UNDERSTANDING WHAT WE DO

A PHILOSOPHY OF MISSIONARY PRACTICE

Red Line

International Missions Project is committed to an ongoing development of a comprehensive missions strategy to fulfill the  gospel mandate of the Lord Jesus Christ based on Matthew 28:18

In doing so, we are committed to go, and be active in the work of missions, preaching the message of Christ; assisting indigenous churches and leaders, and training and encouraging missions,  in a cross-cultural context.

This persuasion is based on the revelation of God’s word which teaches that personal faith in the Lord Jesus Christ; His death on the cross; and His resurrection from the dead, is the only means of salvation and eternal life for mankind

And there is salvation in no one else. For there is no other name under heaven given among men, whereby we must be saved. – Acts 4:12

 

 

SERVANT MINISTRY

Jesus declared Himself as a servant, and that one’s greatness is marked by the depth of serving. (Mark 10:45; Matt. 23:11)

The role and position of servant-ministry seeks to emulate the character of Christ, whereas a servant-minister is committed to pointing people to Christ, rather than drawing men to himself.  The servant minister is employed in the business of relationship building with the unchurched through – encouragement, affirmation, and blessing the lives of people,  with the ultimate goal of preaching the gospel of Christ, and making disciples.   The non-negotiable call for all missionaries is to practice servant ministry to unbelieving friends, as well as to members of the body of Christ.

CULTURE

It is essential that missionaries understand the culture in which they are working.  This is not only an academic and intellectual pursuit, but a heart-felt desire to embrace and bond with the culture in which he lives.  Paul declared,

To the Jews I became as a Jew, that I might win Jews … to the weak, I became weak, that I might win the weak. I have become all things to all me, that I might by all means save some.” – 1 Cor. 9:22,23

The bonding and embracing of culture includes language, customs, food, and lifestyle. The missionary void of a desire to embrace and bond with local culture, can quickly become marginalized and may be  perceived as being proud, and indifferent with a sense of supremacy.  Such errors will cause the missionary to experience limited effectiveness in ministry.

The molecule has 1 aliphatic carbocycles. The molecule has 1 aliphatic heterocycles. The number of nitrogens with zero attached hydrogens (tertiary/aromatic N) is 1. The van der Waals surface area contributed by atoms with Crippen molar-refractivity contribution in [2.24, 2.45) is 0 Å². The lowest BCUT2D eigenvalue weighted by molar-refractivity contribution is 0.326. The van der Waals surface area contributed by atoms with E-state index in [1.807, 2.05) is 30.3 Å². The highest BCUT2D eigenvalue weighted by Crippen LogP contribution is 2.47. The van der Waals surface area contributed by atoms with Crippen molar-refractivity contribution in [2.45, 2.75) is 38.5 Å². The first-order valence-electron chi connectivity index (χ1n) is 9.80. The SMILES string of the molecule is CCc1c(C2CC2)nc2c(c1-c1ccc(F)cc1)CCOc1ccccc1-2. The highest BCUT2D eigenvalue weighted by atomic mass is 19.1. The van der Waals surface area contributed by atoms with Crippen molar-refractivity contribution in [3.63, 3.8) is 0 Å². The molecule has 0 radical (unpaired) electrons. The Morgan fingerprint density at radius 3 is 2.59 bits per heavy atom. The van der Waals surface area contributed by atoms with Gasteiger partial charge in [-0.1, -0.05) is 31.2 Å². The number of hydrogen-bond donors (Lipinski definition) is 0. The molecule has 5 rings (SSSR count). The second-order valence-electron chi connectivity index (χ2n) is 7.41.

COMMUNITY

It is essential that Western missionaries especially perceive the depth of community that exists in cultures outside of the Western world.  The concept of community is such that is based on an Eastern worldview,  which has biblical precedent.  Western culture which is often built upon the values of “individualism,” may not always present a workable model in Asian cultures.

Therefore missionaries and servant-ministers must learn the values and practices of Eastern community. The “bonding” missionary becomes received as a trusted friend and co-worker when authenticating the values of community in philosophy, practice, and lifestyle.

DISCIPLE MAKING

More than preaching, the missionary is called to make disciples. Jesus exemplified this by modeling the serious importance of developing meaningful, significant, relationships with leaders.  Defined: A disciple is understood as “a fully committed follower of Christ who in turn seeks to model and mentor these principles in the lives of others.”

The development of significant mentoring relationships is of primary importance in the life of the effective missionary.  The role of mentoring comes with it, the understanding that one’s work is “others” centered. Disciple making is how God’s kingdom expands exponentially and most effectively.

Disciple making is most effective through the planting and establishing of churches, which will have the greatest effect of impacting local culture and people.

Paul’s clarion call to disciple making is seen in 2 Timothy 2:2, where he declares,

And the things you have heard of me among many witnesses, the same commit to faithful men, who will be able to teach others also.”